4 September 2017 Edition
If the private sector can’t meet the housing needs of average-income earners, who can?
Like much of Government housing policy, Fine Gael’s schemes have failed to deliver affordable housing and in some cases have made things worse
CLAIRE AND EOGHAN are in their early 30s. Both have permanent positions in their respective public and private sector jobs. They are thinking of starting a family and buying their own home.
With a combined income of €60k they have mortgage approval for €210k. Their problem is that saving for a deposit while paying €1,400 a month in rent has been tough. Eoghan wonders whether they should move in with his parents until they have the €30k saved.
Cillian and Janice are in their mid-40s and both work in low-paid jobs. Making ends meet with two young children has been hard, so they do a lot of overtime while Mary’s mother minds the kids.
They used to be on the local council waiting list but when John recently got a promotion in work they were €1,000 a year over the €45k social housing eligibility threshold. They can no longer get the Housing Assistance Payment, and paying their full rent means that they are now worse off at the end of the month.
Seán and Máire have both separated from their previous relationships, leaving their family homes to their ex-partners and teenage children. Their combined income is just over €65k.
Their worry is what will happen when they retire.
In their late 50s, no bank will give them a mortgage. They have modest occupational pensions and some savings but know it won’t cover the cost of market rent. While they may be eligible for social housing on retirement, the waiting list is 10 years.
These stories are not fiction. They are actual cases from my constituency clinic in Dublin Mid West.
They are just three of the thousands of families caught in the Governments housing affordability trap. With a gross household income of between €45k and €65k they are not eligible for social housing support, struggle to afford the cost of renting and are locked out of the purchase market.
The mantra from Housing Ministers Simon Coveney and Eoghan Murphy is that private sector supply is the answer to these families’ needs. But private supply is slow and increased supply does not guarantee affordability.
This is why Fine Gael launched four separate schemes to nudge developers to deliver affordable housing. Unfortunately, like much of Government housing policy, these schemes have failed to deliver affordable housing and in some cases have made things worse.
• Housing Minister Eoghan Murphy: Will he make a real stand in the housing crisis?
In 2014, Labour Party Minister Alan Kelly announced the Planning Rebate Scheme. Developers could recoup the cost of levies to the council if they delivered units below a set price. Despite the generous public subsidy, only 1,283 units have been delivered.
Both Kelly and his successor, Simon Coveney, promised to deliver affordable rental housing. At the core of Government’s failure to break the affordability trap is a refusal to accept a simple fact – the private sector cannot or will not build and sell houses at a price affordable to those on middle incomes.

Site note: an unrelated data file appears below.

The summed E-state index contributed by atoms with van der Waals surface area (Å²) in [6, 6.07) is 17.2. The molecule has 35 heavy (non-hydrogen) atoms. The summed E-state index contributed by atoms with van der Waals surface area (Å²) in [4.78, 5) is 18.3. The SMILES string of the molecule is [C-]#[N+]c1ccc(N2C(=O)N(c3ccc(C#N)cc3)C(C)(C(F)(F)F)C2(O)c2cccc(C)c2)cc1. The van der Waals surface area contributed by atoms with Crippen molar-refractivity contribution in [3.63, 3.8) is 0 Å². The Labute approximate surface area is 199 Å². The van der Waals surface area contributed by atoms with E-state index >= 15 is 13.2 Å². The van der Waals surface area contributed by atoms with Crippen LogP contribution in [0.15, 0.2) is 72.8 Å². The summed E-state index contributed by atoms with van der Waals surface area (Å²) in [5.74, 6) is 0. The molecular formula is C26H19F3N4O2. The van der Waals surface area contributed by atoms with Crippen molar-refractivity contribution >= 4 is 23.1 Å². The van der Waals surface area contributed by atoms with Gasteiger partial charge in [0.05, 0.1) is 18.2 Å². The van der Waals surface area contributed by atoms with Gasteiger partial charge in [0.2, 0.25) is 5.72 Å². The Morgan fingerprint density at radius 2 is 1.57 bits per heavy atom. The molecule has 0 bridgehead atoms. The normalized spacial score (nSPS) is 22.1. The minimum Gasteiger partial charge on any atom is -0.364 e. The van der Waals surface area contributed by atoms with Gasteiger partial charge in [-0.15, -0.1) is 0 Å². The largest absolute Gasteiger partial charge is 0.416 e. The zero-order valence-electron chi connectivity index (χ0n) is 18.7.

To provide rental or purchase homes for households with gross earnings of between €45k and €75k means sale prices of between €170k and €280k.
The construction industry has repeatedly told the Oireachtas Housing Committee that the most competitive price they can provide in Dublin today is €300k. This claim was backed up by a 2016 Institute of Chartered Surveyors study of eight developments in Dublin which had an average price of €330k.
So if the private sector can’t meet the housing needs of average-income earners, who can?
In a Parliamentary Question reply on 20 June, new Housing Minister Eoghan Murphy confirmed the average all-in cost of building council houses in 2016/17 was €191k. That’s almost €140k cheaper than the private sector. Clearly this is where the affordable housing solution is to be found.
Eoghan Murphy must accept that the private sector will not provide houses for those on average incomes. He must broaden the definition of public housing to include affordable rental and affordable purchase.
Thousands of affordable rental houses could be delivered by amending the Repair and Leasing Scheme. Exchanging up-front rent payments for security of tenure and rent certainty to private rental tenants would be an attractive option to many vacant homeowners.
And thousands of affordable purchase homes could be provided by allowing councils to develop mixed tenure estates on public land. Alongside traditional social housing would be affordable buyers and cost renters providing sustainable communities and a more viable revenue base for councils.
Eoghan Murphy could be the Government Minister who finally got to grips with the affordable housing crisis. But only if he realises that his role is not to incentivise the private market but to deliver public housing for all those excluded from that market.